Best and Worst Political Songs

My nominee for best would be Shipbuilding as done by Elvis Costello or Robert Wyatt.

My nominee for worst would be The Luck Of The Irish by John Lennon with Yoko Ono.

Definitions, please. Best tune? Worst lyrics? Do you have to agree with the stance of the composer? C’mon…a little help here.
Provisionally ( :smiley: ), let me offer

Best: “Come Out Ye Black and Tans” - Dominic Behan

With so much hostility toward many aspects of the governement, I have always found a sort of solace in Rage Against the Machine.

Favorite song: Sleep Now in the Fire
Least favorite: Anything by Shenade O’Conner

Without too much thought applied … among the best are Stevie Wonder’s “You Haven’t Done Nothin’” and The Pretenders’ “My City Was Gone” (and no, not because of the Rush Limbaugh connection :smiley: )

Well, while it didn’t help Walter O’Brian much, the MTA song is catchy and became famous by the Kingston Trio.

You just reminded me Sinead O’Connor’s Famine is one of the most unintentionally most hilarious songs ever written.

Another good one is Peter Gabriel’s “Games Without Frontiers”.

Best: “Political Science” by Randy Newman

I won’t say it’s the best, but I like Rush’s “Trees”.

I will say the worst AND most overrated is John Lennon’s (yes, I’m ready for the pile-on) “Imagine”. Musically, it’s beautiful. Lyrically- bleh!

This Johnny Cash song has always been one of my favorites (though it actually deals more with the danger of infusing music with politics, albeit in a playful and humorous way). :cool:

No Surrender?

Only joking :stuck_out_tongue: I agree with the sentiments (at least the polite lyrics) but the song became so distorted that it’s effectively unusable. Also musically it’s shit.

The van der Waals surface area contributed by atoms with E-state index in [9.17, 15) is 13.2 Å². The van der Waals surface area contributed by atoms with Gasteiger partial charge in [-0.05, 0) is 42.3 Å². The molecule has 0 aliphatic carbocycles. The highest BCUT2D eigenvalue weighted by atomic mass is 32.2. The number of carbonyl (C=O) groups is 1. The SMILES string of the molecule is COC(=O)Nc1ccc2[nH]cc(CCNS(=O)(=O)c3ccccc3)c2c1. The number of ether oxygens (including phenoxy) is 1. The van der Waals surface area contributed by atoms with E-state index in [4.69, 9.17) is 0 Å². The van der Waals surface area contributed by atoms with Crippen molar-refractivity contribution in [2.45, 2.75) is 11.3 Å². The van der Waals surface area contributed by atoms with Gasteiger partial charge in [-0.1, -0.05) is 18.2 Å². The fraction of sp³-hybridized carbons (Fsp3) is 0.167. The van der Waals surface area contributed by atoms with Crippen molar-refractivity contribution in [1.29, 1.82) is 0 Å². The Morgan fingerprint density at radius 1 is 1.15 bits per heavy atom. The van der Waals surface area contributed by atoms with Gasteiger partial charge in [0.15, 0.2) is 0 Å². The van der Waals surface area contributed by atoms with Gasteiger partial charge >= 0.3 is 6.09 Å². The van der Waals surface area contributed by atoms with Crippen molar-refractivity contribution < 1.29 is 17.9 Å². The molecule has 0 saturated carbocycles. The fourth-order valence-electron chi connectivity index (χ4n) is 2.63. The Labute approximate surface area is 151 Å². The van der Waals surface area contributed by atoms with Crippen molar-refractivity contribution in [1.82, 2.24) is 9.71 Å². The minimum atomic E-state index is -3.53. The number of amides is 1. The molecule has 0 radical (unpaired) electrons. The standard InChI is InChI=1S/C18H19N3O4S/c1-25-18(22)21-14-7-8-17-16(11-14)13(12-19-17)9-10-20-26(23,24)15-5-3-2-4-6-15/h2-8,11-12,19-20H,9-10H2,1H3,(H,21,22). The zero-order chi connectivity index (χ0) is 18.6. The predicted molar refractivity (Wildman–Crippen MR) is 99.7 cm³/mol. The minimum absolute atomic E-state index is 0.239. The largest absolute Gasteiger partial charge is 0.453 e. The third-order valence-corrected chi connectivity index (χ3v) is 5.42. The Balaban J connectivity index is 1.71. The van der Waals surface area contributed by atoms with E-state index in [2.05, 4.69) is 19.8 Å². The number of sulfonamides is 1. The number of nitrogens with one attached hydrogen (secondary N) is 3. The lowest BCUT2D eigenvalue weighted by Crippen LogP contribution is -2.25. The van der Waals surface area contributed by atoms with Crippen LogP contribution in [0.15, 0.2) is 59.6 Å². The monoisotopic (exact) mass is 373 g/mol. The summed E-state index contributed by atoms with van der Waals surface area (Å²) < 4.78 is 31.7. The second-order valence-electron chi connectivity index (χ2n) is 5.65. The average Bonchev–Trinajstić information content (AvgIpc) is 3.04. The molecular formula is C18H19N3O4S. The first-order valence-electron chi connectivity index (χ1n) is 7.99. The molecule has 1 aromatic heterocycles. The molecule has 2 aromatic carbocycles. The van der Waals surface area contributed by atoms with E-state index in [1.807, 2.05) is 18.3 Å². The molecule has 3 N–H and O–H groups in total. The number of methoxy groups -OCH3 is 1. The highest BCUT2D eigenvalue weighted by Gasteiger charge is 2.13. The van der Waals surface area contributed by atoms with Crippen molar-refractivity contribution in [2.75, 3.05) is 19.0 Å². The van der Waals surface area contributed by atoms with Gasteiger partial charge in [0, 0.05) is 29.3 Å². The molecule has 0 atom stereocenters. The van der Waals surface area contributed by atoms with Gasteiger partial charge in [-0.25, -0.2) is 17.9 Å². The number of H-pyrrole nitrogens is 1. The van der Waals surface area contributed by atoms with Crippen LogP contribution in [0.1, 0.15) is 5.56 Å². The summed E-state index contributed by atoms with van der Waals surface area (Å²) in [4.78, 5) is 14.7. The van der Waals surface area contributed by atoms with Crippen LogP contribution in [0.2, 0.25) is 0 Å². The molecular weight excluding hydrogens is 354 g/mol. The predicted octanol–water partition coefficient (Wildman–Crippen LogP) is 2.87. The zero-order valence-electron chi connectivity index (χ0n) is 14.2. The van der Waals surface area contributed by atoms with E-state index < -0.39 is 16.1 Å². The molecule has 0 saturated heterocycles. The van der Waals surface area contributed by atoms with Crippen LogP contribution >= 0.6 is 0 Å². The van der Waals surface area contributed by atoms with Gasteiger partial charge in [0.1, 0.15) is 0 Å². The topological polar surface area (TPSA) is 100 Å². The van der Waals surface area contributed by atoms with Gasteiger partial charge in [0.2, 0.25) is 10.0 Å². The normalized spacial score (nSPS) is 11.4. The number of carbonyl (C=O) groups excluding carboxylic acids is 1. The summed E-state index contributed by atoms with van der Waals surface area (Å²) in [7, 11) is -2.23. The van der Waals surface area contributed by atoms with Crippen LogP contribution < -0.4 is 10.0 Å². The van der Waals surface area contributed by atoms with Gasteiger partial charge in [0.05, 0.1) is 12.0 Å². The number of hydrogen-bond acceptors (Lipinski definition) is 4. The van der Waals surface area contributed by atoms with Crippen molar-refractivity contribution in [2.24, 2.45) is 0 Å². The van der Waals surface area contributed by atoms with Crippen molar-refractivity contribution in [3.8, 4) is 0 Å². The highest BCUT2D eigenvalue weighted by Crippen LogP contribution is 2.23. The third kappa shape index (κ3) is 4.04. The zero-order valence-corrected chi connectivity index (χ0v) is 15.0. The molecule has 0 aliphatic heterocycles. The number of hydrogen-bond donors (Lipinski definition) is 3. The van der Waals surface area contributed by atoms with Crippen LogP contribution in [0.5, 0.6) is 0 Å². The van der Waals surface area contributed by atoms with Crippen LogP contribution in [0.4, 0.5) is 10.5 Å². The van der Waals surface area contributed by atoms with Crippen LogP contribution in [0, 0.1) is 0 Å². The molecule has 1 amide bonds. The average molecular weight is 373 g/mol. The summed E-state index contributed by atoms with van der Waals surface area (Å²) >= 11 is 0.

I’m quite a fan of “The times they are changing” or “The fletcher memorial home”… and who can forget “Ghost Town”… or “Anarchy in the UK”.

I love all of those despite not agreeing with any of them especially.

Do they have to be modern songs? A helluva lot of traditional Irish and Scottish songs were political back in the day. “Loch Lomond” and “The Wearing of the Green” are only two examples. “The Skye Boat Song” may have the sweetest tune of any political song ever.

Three currently residing on my Ipod:

Phil Ochs’ “Love Me, I’m A Liberal”

Bill Horwitz - “If I Had A Friend Like Miss Rosemary Woods” (the best Watergate-themed song)

The Fugs - “C.I.A Man”

I suppose it was inevitable that someday I would agree with Friar Ted on something. “Embarassingly pretentious trash” would be overgenerous praise for “Imagine”. Even the music sounds like something a precocious third-grader might write.

I have always (I say this, but they’re both relatively new songs) Bright Eyes - When the President Talks to God and Cursive - 10 Percent to the 10 Percent

You picked “The Trees” and you’re complaining about dumb lyrics?

My favorites: “Divide And Conquer” by Husker Du, “Revolution” by The Beatles

Least favorite: “What’s Going On?” by 4 Non Blondes and “Masters Of War” by Dylan (actually, anything by early Dylan - it’s all too friggin’ obvious IMHO)

Stephen Stills’ “For What It’s Worth” is one of the top songs of the 60s. Although he later converted it to an attack on Vietnam, it was written about the so-called Sunset Strip riots which were to keep clubs open. That’s why it has the most perfect, cynical observation about protests ever written:

Steppenwolf’s “Monster” is off an angry political album of the same name. Even for the time, it was too angry and political to be a hit, but it’s an unjustly neglected album.

For all purpose the-world-is-going-to-hell political purposes, though, there’s nothing that beats Leonard Cohen’s “The Future.”

“Revolution #9” has to be on any worst list. Even if the list has nothing to do with music.

Nixon’s the one
Nixon’s the one
Nixon’s the only one
We believe in Nixon
Nixon’s the only one.

Recorded for the 1972 presidential campaign. The only campaign song that could be agreed upon by both supporters and opponents (“Nixon’s the one, all right.”)

Speaking of Nixon, Neil Young’s Ohio is quite a good one.

Won’t Get Fooled Again – The Who
Eve of Destruction – Barry McGuire
We Didn’t Start the Fire – Billy Joel
IMF Lullabye – Tom Lehrer

I don’t 100% agree with all the songs on this list, but they do rock.

Peter Gabriel, Biko
U2, Bullet The Blue Sky
Midnight Oil, Beds Are Burning
Crosby Stills Nash & Young, Ohio
Neil Young, (Keep On) Rockin’ In The Free World
Kinks, Catch Me Now I’m Falling
KRS One, Sound Of Da Police
Public Enemy, Fight The Power
Tracy Chapman, (Talkin’ 'Bout A) Revolution